Strong-field tests of gravity with the double pulsar

M Kramer, IH Stairs, RN Manchester, MA McLaughlin, AG Lyne, RD Ferdman, M Burgay, DR Lorimer, A Possenti, N D'Amico, J Sarkissian, BC Joshi, PCC Freire, F Camilo

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21 Citations (Scopus)


This first-ever double-pulsar system was discovered in 2003, consisting of two visible pulsars which orbit the common centre of mass in a slightly eccentric orbit in only 2.4 hours. One of the pulsars appears to be old and recycled with a spin period of only 22 ms. Its companion is younger and rotating slower with a period of 2.8 s, confirming the long-proposed recycling theory for millisecond pulsars. The system provides an exciting opportunity to study the workings of pulsar magnetospheres and represents a truly unique laboratory for relativistic gravitational physics. Both aspects are greatly facilitated by the very fortunate fact that the orbit is seen nearly perfectly edge on. This alignment allows the detection of the Shapiro delay in the pulse arrival times of the 22-ms pulsar when its pulses propagate through the curved space-time near the slowly rotating pulsar. In addition to updating on the continuing observations, this contribution introduces a new timing model that represents a variation of Damour-Deruelle (1986) for highly inclined orbits. (c) 2006 WILEY-VCH Verlag GmbH & Co. KGaA, Weinheim.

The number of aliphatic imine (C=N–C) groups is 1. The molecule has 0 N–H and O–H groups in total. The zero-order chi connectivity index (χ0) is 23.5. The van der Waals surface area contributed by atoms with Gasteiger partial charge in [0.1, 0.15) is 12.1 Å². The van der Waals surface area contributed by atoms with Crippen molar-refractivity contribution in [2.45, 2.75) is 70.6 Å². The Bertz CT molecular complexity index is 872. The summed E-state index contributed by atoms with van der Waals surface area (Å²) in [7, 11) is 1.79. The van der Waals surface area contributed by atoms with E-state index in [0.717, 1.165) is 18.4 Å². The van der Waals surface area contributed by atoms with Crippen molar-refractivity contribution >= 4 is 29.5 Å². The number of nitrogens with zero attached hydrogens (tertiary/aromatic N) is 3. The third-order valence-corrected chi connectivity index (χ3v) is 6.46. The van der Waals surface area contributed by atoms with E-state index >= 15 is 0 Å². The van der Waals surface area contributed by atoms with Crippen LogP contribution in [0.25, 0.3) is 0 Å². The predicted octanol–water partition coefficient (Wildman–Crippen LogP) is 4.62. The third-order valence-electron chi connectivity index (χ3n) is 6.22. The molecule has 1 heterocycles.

Original languageEnglish
Pages (from-to)34-42
Number of pages9
JournalAnnalen der Physik
Issue number1-2
Publication statusPublished - Jan 2006


  • general relativity
  • pulsars
  • binary stars
  • neutron stars

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